The value of U.S. homes grew on a monthly basis in May for the first time in nearly three years, according to 20-city index released Tuesday.
The month-over-month increase was 0.5%, according to the report from financial data company Standard & Poor's and economists Case-Shiller. It was the first increase in the monthly index since July 2006, CNNMoney.com reports.
A Conference Board report showed consumer confidence this month fell more than forecast.
Stabilization of the worst housing market since the 1930s and a rebound in stocks may bring an end this quarter to the record slump in household wealth. Even so, Americans are likely to boost savings and limit spending as unemployment is projected to top 10 percent by early 2010, restraining any recovery from the deepest recession in five decades.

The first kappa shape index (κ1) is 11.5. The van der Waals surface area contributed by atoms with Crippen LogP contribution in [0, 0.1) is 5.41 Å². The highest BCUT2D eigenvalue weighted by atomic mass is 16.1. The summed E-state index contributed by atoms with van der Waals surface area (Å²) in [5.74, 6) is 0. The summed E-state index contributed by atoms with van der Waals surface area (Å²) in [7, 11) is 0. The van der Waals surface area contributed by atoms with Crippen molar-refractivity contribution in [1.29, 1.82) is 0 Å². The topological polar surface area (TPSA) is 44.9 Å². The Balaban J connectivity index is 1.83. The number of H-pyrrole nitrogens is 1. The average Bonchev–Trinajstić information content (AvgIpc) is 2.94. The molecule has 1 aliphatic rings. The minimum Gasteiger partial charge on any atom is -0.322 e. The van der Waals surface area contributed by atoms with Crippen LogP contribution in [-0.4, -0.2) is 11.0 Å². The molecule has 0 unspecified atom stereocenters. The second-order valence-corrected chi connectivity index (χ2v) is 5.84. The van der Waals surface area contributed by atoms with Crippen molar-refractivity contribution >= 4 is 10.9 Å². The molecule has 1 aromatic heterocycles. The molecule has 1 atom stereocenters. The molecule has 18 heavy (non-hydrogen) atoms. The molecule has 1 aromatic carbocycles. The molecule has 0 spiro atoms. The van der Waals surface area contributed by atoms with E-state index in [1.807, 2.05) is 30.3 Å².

“The fact that home prices may be finding some semblance of stability is good news that things are not likely to get worse,” said Mark Vitner, a senior economist at Wells Fargo Securities LLC in Charlotte, North Carolina. “Folks are still concerned about their jobs” and “the loss of housing wealth is going to weigh on consumer spending for years to come,” Bloomberg reports.
Meanwhile David M. Blitzer, chairman of the Index Committee at Standard & Poor's said that "While many indicators are showing signs of life in the U.S. housing market, we should remember that, on a year-over-year basis, home prices are still down about 17 percent on average across all metro areas, so we likely do have a way to go before we see sustained home price appreciation," Bizjournals.com reports.